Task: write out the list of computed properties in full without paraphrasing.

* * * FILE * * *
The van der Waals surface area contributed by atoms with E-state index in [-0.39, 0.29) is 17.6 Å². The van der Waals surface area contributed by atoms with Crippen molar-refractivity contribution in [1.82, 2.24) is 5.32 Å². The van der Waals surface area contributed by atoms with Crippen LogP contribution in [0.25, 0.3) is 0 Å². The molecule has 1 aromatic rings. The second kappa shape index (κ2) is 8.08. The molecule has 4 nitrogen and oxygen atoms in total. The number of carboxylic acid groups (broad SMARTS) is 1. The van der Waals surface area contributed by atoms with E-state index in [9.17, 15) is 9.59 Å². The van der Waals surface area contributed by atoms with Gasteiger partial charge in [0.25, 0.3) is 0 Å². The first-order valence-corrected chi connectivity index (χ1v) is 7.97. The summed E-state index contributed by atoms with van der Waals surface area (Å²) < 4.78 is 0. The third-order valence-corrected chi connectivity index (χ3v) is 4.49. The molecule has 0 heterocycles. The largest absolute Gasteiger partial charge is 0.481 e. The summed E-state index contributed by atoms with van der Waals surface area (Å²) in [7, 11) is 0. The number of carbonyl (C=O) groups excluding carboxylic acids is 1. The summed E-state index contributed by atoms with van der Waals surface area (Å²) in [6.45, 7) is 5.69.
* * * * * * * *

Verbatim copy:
The van der Waals surface area contributed by atoms with E-state index in [-0.39, 0.29) is 17.6 Å². The van der Waals surface area contributed by atoms with Crippen molar-refractivity contribution in [1.82, 2.24) is 5.32 Å². The van der Waals surface area contributed by atoms with Crippen LogP contribution in [0.25, 0.3) is 0 Å². The molecule has 1 aromatic rings. The second kappa shape index (κ2) is 8.08. The molecule has 4 nitrogen and oxygen atoms in total. The number of carboxylic acid groups (broad SMARTS) is 1. The van der Waals surface area contributed by atoms with E-state index in [9.17, 15) is 9.59 Å². The van der Waals surface area contributed by atoms with Gasteiger partial charge in [0.25, 0.3) is 0 Å². The first-order valence-corrected chi connectivity index (χ1v) is 7.97. The summed E-state index contributed by atoms with van der Waals surface area (Å²) < 4.78 is 0. The third-order valence-corrected chi connectivity index (χ3v) is 4.49. The molecule has 0 heterocycles. The largest absolute Gasteiger partial charge is 0.481 e. The summed E-state index contributed by atoms with van der Waals surface area (Å²) in [7, 11) is 0. The number of carbonyl (C=O) groups excluding carboxylic acids is 1. The summed E-state index contributed by atoms with van der Waals surface area (Å²) in [6.45, 7) is 5.69.